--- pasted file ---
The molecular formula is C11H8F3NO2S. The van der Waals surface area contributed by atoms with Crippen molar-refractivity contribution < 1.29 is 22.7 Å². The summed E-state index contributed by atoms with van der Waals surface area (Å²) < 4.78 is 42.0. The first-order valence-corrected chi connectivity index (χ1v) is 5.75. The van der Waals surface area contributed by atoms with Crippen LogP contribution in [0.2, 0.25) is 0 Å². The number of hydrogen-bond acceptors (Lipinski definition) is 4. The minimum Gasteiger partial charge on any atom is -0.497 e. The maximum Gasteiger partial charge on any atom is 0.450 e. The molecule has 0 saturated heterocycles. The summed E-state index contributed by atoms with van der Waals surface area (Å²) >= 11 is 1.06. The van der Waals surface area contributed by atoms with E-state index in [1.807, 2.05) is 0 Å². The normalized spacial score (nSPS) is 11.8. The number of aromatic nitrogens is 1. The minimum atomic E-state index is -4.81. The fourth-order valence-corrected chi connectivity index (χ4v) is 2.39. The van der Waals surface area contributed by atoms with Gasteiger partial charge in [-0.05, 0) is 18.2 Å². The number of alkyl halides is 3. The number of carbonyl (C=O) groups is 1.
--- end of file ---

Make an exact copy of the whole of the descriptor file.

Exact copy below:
The molecular formula is C11H8F3NO2S. The van der Waals surface area contributed by atoms with Crippen molar-refractivity contribution < 1.29 is 22.7 Å². The summed E-state index contributed by atoms with van der Waals surface area (Å²) < 4.78 is 42.0. The first-order valence-corrected chi connectivity index (χ1v) is 5.75. The van der Waals surface area contributed by atoms with Crippen LogP contribution in [0.2, 0.25) is 0 Å². The number of hydrogen-bond acceptors (Lipinski definition) is 4. The minimum Gasteiger partial charge on any atom is -0.497 e. The maximum Gasteiger partial charge on any atom is 0.450 e. The molecule has 0 saturated heterocycles. The summed E-state index contributed by atoms with van der Waals surface area (Å²) >= 11 is 1.06. The van der Waals surface area contributed by atoms with E-state index in [1.807, 2.05) is 0 Å². The normalized spacial score (nSPS) is 11.8. The number of aromatic nitrogens is 1. The minimum atomic E-state index is -4.81. The fourth-order valence-corrected chi connectivity index (χ4v) is 2.39. The van der Waals surface area contributed by atoms with Gasteiger partial charge in [-0.05, 0) is 18.2 Å². The number of alkyl halides is 3. The number of carbonyl (C=O) groups is 1.